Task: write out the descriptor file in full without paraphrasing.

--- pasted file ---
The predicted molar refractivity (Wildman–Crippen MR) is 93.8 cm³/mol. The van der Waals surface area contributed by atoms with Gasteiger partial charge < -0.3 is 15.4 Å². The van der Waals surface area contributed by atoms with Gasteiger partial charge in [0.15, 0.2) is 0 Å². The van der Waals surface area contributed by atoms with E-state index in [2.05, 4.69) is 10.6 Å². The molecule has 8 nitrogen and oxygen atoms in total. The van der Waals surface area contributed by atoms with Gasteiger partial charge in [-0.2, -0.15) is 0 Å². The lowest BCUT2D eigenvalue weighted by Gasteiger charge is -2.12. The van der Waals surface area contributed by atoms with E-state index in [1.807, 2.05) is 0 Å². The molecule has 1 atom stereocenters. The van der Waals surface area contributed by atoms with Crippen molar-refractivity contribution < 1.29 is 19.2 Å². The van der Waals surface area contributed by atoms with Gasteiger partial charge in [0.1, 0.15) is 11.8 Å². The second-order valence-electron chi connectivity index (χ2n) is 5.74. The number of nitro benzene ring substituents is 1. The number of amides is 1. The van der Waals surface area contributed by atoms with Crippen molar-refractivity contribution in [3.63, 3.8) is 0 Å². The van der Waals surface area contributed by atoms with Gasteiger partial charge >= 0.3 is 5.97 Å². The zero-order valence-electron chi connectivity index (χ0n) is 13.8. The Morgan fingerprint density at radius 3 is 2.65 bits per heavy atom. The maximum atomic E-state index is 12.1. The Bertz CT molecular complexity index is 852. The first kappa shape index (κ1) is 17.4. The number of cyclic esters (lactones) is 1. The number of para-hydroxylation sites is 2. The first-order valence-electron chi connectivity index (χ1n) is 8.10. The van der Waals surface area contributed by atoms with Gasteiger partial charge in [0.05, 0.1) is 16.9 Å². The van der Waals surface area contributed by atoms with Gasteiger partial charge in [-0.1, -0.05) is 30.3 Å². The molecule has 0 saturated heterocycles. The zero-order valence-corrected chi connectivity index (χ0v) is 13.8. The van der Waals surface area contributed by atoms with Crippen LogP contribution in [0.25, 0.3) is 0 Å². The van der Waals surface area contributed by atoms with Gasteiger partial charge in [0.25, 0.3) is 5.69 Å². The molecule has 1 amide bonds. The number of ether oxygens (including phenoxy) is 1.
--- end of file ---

The predicted molar refractivity (Wildman–Crippen MR) is 93.8 cm³/mol. The van der Waals surface area contributed by atoms with Gasteiger partial charge < -0.3 is 15.4 Å². The van der Waals surface area contributed by atoms with Gasteiger partial charge in [0.15, 0.2) is 0 Å². The van der Waals surface area contributed by atoms with E-state index in [2.05, 4.69) is 10.6 Å². The molecule has 8 nitrogen and oxygen atoms in total. The van der Waals surface area contributed by atoms with Gasteiger partial charge in [-0.2, -0.15) is 0 Å². The lowest BCUT2D eigenvalue weighted by Gasteiger charge is -2.12. The van der Waals surface area contributed by atoms with E-state index in [1.807, 2.05) is 0 Å². The molecule has 1 atom stereocenters. The van der Waals surface area contributed by atoms with Crippen molar-refractivity contribution < 1.29 is 19.2 Å². The van der Waals surface area contributed by atoms with Gasteiger partial charge in [0.1, 0.15) is 11.8 Å². The second-order valence-electron chi connectivity index (χ2n) is 5.74. The number of nitro benzene ring substituents is 1. The number of amides is 1. The van der Waals surface area contributed by atoms with Crippen molar-refractivity contribution in [3.63, 3.8) is 0 Å². The van der Waals surface area contributed by atoms with Gasteiger partial charge >= 0.3 is 5.97 Å². The zero-order valence-electron chi connectivity index (χ0n) is 13.8. The Morgan fingerprint density at radius 3 is 2.65 bits per heavy atom. The maximum atomic E-state index is 12.1. The Bertz CT molecular complexity index is 852. The first kappa shape index (κ1) is 17.4. The number of cyclic esters (lactones) is 1. The number of para-hydroxylation sites is 2. The first-order valence-electron chi connectivity index (χ1n) is 8.10. The van der Waals surface area contributed by atoms with Gasteiger partial charge in [0.05, 0.1) is 16.9 Å². The van der Waals surface area contributed by atoms with Gasteiger partial charge in [-0.1, -0.05) is 30.3 Å². The molecule has 0 saturated heterocycles. The zero-order valence-corrected chi connectivity index (χ0v) is 13.8. The van der Waals surface area contributed by atoms with Crippen LogP contribution in [0.25, 0.3) is 0 Å². The van der Waals surface area contributed by atoms with Gasteiger partial charge in [0.25, 0.3) is 5.69 Å². The molecule has 1 amide bonds. The number of ether oxygens (including phenoxy) is 1.